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Noose In Bubba Wallace’s Stall Coincidental, Says FBI



NJG  Staff  Report

For the first time in NASCAR history, there were no  Confederate flags flying inside of the  NASCAR Talladega (Ala.) Superspeedway on Monday, June 22, where a noose was found a day earlier hanging in the stall of its only Black driver, Bubba Wallace. An immediate investigation  by the FBI quickly concluded the noose was unrelated to Wallace and had been in the stall since October 2019.

Two weeks ago, NASCAR announced it was removing the Confederate flag from all of its events, an act that incited the flying of a plane above the track on Monday with a Confederate flag banner reading, “Defund NASCAR.” Plenty of Confederate flags lined the property outside of the raceway and on parked cars.

NASCAR reportedly has spent years trying to rid its events of the Confederate flag which dates to its founding more than 70 years ago.

NASCAR made its announcement on June 10 after Bubba Wallace made headlines when he painted the #BlackLivesMatter hashtag on his race car in support of the protests over the police killing in Minneapolis of George Floyd.


Before Monday’s race, NASCAR drivers galvanized support for Wallace by pushing his No. 43 Chevrolet car to the front of the track, as the FBI began its investigation into  the racist act.

Wallace never saw the noose which was in a restricted area that is accessible only to such persons as team members, officials, security, and medical staff.

“We are angry and outraged, and cannot state strongly enough how seriously we take this heinous act,” NASCAR said in a press release. “We have launched an immediate investigation, and will do everything we can to identify the person(s) responsible and eliminate them from the sport.”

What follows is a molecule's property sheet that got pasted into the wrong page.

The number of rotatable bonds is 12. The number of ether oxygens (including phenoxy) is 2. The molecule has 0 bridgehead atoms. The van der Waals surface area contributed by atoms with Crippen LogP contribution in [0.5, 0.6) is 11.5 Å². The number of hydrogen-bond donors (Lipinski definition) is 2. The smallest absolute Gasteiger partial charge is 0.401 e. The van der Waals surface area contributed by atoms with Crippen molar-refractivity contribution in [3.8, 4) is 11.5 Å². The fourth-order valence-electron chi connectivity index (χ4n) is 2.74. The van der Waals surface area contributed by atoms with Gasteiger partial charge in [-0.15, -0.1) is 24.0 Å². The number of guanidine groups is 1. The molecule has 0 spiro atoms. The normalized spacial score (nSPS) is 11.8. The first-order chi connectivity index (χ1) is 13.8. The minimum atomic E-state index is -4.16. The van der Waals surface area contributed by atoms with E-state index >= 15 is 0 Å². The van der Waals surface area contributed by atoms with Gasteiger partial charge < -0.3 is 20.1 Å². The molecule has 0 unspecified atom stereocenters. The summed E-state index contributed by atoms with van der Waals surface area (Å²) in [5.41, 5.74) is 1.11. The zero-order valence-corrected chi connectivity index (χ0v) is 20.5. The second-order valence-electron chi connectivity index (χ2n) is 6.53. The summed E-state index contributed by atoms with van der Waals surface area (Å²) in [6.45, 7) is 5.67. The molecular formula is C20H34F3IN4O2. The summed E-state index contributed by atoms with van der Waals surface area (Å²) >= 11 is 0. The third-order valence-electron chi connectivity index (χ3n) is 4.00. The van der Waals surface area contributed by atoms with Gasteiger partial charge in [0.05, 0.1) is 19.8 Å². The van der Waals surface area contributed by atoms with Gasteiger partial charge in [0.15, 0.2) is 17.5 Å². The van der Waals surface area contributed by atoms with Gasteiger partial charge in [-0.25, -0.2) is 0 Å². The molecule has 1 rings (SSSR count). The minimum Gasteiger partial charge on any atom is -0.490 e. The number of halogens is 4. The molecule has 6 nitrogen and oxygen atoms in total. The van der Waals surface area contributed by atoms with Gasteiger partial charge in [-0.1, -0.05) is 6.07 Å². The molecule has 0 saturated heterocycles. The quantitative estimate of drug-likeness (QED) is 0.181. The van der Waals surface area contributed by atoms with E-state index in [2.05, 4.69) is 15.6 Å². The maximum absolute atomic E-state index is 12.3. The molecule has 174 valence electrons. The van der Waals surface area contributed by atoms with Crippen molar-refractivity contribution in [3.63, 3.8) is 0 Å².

Wallace drives for racing icon Richard Petty, who said in a release that he was “incredibly saddened” by the incident.

Wallace wrote on Twitter, ”Today’s despicable act of racism and hatred leaves me incredibly saddened and serves as a painful reminder of how much further we have to go as a society and how persistent we must be in the fight against racism.


”Over the last several weeks, I have been overwhelmed by the support from people across the NASCAR industry, including other drivers and team members in the garage. Together, our sport has made a commitment to driving real change and championing a community that is accepting and welcoming of everyone.

“Nothing is more important and we will not be deterred by the reprehensible actions of those who seek to spread hate. This will not break me, I will not give in nor will I back down. I will continue to proudly stand for what I believe in.”

Alabama Gov. Kay Ivey said in a statement Monday, ”I am shocked and appalled to hear of yesterday’s vile act against Bubba Wallace in Talladega — there is no place for this disgusting display of hatred in our state.”

The FBI said after completing its investigation that no charges would be filed since no crime had been committed.

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